Podcast notes — The Tim Ferriss Show Ep 40: Andrew Zimmern on Simple Cooking Tricks, Developing TV, and Addiction


As a foodie and a fan of the Tim Ferriss Show, I was very excited when he interviewed accomplished chef Andrew Zimmern. I listened to this podcast in the car and when I got home I went to the show notes to follow up on a few things. I found the show notes to be more like an advertisement for the podcast episode and I had to re-listen to find out who makes that famous roast chicken that they talked about. There were so many gems in this podcast that I decided to take notes for a couple of reasons. Firstly, without reviewing something you tend to forget it pretty quickly, and secondly, I’m hoping to set the standard for future show notes on the Tim Ferriss Show. If you agree that this is how they should be, then send Ferriss a quick tweet. Continue reading

Fat Fat Fatty!

Brie fondant aux pommes et sirop d'érable :)

Everyone knows that olive oil is good for you, but no one actually seems to believe it.  I hear a lot of people comment on the amount of olive oil I use (think Jamie Oliver).

The reason olive oil – extra virgin olive oil in particular – is said to be good for you is because it increases HDL (“good” cholesterol).  But, it turns out that saturated fats increase HDL more than LDL (“bad” cholesterol).  Maybe saturated fats aren’t as bad as most people think.  I don’t want to turn into a science bozo, so I’ll just skip to the point, where I quote Nathan Myhrvold1 in Modernist Cuisine:

A meta-analysis of all prospective cohort studies published before 2009 finds no significant evidence linking saturated fat consumption to cardiovascular disease.

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Learn French in 30 days

I am going to try to become conversationally fluent in French in 1 month.  Is it possible?  Yes, definitely.  People have done it in far less time than that.  But is it possible for me…

I do have a few things on my side;

  • I’ve got the time that is required;
  • I’ve learned some spanish before (the more languages you know, the easier it is to learn new ones);
  • I already know some very basic French; and
  • I have a French girlfriend who can help me.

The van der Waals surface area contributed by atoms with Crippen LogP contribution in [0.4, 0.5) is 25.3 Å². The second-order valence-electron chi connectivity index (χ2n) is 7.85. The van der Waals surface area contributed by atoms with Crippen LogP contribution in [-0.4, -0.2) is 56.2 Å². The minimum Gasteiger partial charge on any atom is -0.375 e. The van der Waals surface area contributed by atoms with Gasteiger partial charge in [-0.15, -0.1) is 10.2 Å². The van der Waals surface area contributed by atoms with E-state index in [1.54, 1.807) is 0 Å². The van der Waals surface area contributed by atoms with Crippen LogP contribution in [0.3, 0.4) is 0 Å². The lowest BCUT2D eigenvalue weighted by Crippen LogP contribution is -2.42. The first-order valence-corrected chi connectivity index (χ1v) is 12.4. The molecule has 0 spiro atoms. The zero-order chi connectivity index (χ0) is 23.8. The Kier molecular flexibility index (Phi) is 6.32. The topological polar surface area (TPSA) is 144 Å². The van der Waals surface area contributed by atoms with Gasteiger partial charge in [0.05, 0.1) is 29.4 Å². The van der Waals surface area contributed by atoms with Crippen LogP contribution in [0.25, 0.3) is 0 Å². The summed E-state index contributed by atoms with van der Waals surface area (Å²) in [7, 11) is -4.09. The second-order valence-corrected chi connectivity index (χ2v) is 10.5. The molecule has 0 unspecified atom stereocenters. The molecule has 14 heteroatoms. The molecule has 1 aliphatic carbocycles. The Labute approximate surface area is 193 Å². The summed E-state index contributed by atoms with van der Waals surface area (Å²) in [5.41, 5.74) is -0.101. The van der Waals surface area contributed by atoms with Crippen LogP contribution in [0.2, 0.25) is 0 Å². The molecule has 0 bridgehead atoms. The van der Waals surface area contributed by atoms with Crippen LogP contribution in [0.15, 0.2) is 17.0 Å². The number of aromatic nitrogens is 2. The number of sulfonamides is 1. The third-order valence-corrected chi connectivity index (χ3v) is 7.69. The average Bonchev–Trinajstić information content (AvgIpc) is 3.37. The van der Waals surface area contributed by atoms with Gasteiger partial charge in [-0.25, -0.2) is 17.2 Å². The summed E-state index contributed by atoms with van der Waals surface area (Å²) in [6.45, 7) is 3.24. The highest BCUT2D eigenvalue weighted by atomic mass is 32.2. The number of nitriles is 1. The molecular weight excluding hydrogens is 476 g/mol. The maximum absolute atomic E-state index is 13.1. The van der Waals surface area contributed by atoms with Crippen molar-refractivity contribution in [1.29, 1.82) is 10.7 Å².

On the other hand I have a terrible memory (just ask my friends), and this time I want to learn more French in 1 month than all the Spanish I learned in 4 semesters at university.

Luckily you don’t need to know that many words to become fluent in a language.  The below example is for Russian, but the numbers are similar for most languages.

the 75 most common words make up 40% of occurrences
the 200 most common words make up 50% of occurrences
the 524 most common words make up 60% of occurrences
the 1257 most common words make up 70% of occurrences
the 2925 most common words make up 80% of occurrences
the 7444 most common words make up 90% of occurrences
the 13374 most common words make up 95% of occurrences
the 25508 most common words make up 99% of occurrences

Luckily French and English have similar roots, so I already know around 1700 words.  I’m not going to bother actively trying to learning these as I should be able to guess them when I need them.

So how many words do you need to learn to become proficient?  If you know the most common 3000 words of most languages, you will be able to read the popular newspapers.  To have a conversation you only need to know about 1200.  That is why my mission is to learn 1200 words in 30 days – 40 words a day.  The best way to do that that I’ve found is with a website called Memrise.  The website was created by Ed Cooke (A Grand Master of Memory) and Greg Detre (Princeton neuroscientist specializing in the science of memory and forgetting).  These guys know a thing or two about memory, and they have incorporated these things into the website.  That should take care of the vocabulary.

As for the grammar, it’s not necessary to learn all of it.  To make things easier I will start with learning just the present tense “I” and informal “you” conjugations.  I will do this for the 3 types of regular verbs and the 24 or so most common irregular verbs.  Once I’ve learned this,  I should be able to use almost any verb in the present tense as long as I know the infinitive.

For the past and future tenses I will use the help of auxiliary verbs.  These verbs – such as to be, to want, to have (done something), to go, to be able, etc – allow me to use other verbs without conjugating.  The exception is “to have”, which will require me to learn one more conjugation for each of the regular verbs and a handful of irregulars.  But, learning this will allow me to use almost any verb in the past tense.

To learn the sentence structure of the language I am going to use the help of Tim Ferriss.  In his book 4 Hour Chef (which I highly recommend to everyone), he gives a few sentences that when translated and analysed, can show the basic structure of the language.  Tim gives the full set in his book, but here are some that I pulled from learn-spanish-smart.com:

  1. The apple is red. La manzana es roja.
  2. It is John’s apple. Es la manzana de Juan.
  3. I give John the apple. Le doy la manzana a Juan.
  4. We give him the apple. Le damos la manzana a él.
  5. He gives it to John. El se la da a Juan.
  6. She gives it to him. Ella se la da a él.

Once I understand the function and the order of each word in those sentences, I should be able to construct my own sentences.

Phew… That was a mouthful.  Only time will tell if this is going to work or not.